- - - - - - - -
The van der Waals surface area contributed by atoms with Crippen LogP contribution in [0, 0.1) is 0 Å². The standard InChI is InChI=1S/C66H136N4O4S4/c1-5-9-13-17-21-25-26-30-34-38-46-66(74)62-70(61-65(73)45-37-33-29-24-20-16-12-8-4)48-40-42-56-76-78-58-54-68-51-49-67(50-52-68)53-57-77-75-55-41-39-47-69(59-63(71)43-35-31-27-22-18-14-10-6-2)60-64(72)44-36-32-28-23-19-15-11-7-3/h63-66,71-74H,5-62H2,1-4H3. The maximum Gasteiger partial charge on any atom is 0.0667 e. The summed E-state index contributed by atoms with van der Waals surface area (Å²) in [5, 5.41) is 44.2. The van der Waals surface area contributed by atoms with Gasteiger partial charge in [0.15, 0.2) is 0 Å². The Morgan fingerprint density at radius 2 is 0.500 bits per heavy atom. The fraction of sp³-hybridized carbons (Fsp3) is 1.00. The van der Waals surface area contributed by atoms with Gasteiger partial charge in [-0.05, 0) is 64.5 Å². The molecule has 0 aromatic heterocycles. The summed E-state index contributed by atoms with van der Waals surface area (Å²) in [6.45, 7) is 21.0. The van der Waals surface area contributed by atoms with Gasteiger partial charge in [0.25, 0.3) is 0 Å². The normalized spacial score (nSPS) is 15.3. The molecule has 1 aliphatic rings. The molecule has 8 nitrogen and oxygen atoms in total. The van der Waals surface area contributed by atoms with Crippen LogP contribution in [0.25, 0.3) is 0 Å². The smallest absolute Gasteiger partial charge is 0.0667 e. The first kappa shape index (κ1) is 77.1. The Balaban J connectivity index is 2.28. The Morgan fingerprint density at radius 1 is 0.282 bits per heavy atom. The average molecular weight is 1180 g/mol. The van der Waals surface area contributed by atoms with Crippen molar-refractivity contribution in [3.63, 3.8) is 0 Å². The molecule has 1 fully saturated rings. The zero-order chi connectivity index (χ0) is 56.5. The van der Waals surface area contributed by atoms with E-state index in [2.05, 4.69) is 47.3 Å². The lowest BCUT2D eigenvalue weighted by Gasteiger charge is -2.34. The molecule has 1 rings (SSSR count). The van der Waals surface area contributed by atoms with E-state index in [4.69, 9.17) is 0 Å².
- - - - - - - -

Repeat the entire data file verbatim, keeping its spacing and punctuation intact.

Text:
The van der Waals surface area contributed by atoms with Crippen LogP contribution in [0, 0.1) is 0 Å². The standard InChI is InChI=1S/C66H136N4O4S4/c1-5-9-13-17-21-25-26-30-34-38-46-66(74)62-70(61-65(73)45-37-33-29-24-20-16-12-8-4)48-40-42-56-76-78-58-54-68-51-49-67(50-52-68)53-57-77-75-55-41-39-47-69(59-63(71)43-35-31-27-22-18-14-10-6-2)60-64(72)44-36-32-28-23-19-15-11-7-3/h63-66,71-74H,5-62H2,1-4H3. The maximum Gasteiger partial charge on any atom is 0.0667 e. The summed E-state index contributed by atoms with van der Waals surface area (Å²) in [5, 5.41) is 44.2. The van der Waals surface area contributed by atoms with Gasteiger partial charge in [0.15, 0.2) is 0 Å². The Morgan fingerprint density at radius 2 is 0.500 bits per heavy atom. The fraction of sp³-hybridized carbons (Fsp3) is 1.00. The van der Waals surface area contributed by atoms with Gasteiger partial charge in [-0.05, 0) is 64.5 Å². The molecule has 0 aromatic heterocycles. The summed E-state index contributed by atoms with van der Waals surface area (Å²) in [6.45, 7) is 21.0. The van der Waals surface area contributed by atoms with Gasteiger partial charge in [0.25, 0.3) is 0 Å². The normalized spacial score (nSPS) is 15.3. The molecule has 1 aliphatic rings. The molecule has 8 nitrogen and oxygen atoms in total. The van der Waals surface area contributed by atoms with Crippen LogP contribution in [0.25, 0.3) is 0 Å². The smallest absolute Gasteiger partial charge is 0.0667 e. The first kappa shape index (κ1) is 77.1. The Balaban J connectivity index is 2.28. The Morgan fingerprint density at radius 1 is 0.282 bits per heavy atom. The average molecular weight is 1180 g/mol. The van der Waals surface area contributed by atoms with Crippen molar-refractivity contribution in [3.63, 3.8) is 0 Å². The molecule has 1 fully saturated rings. The zero-order chi connectivity index (χ0) is 56.5. The van der Waals surface area contributed by atoms with E-state index in [2.05, 4.69) is 47.3 Å². The lowest BCUT2D eigenvalue weighted by Gasteiger charge is -2.34. The molecule has 1 rings (SSSR count). The van der Waals surface area contributed by atoms with E-state index in [4.69, 9.17) is 0 Å².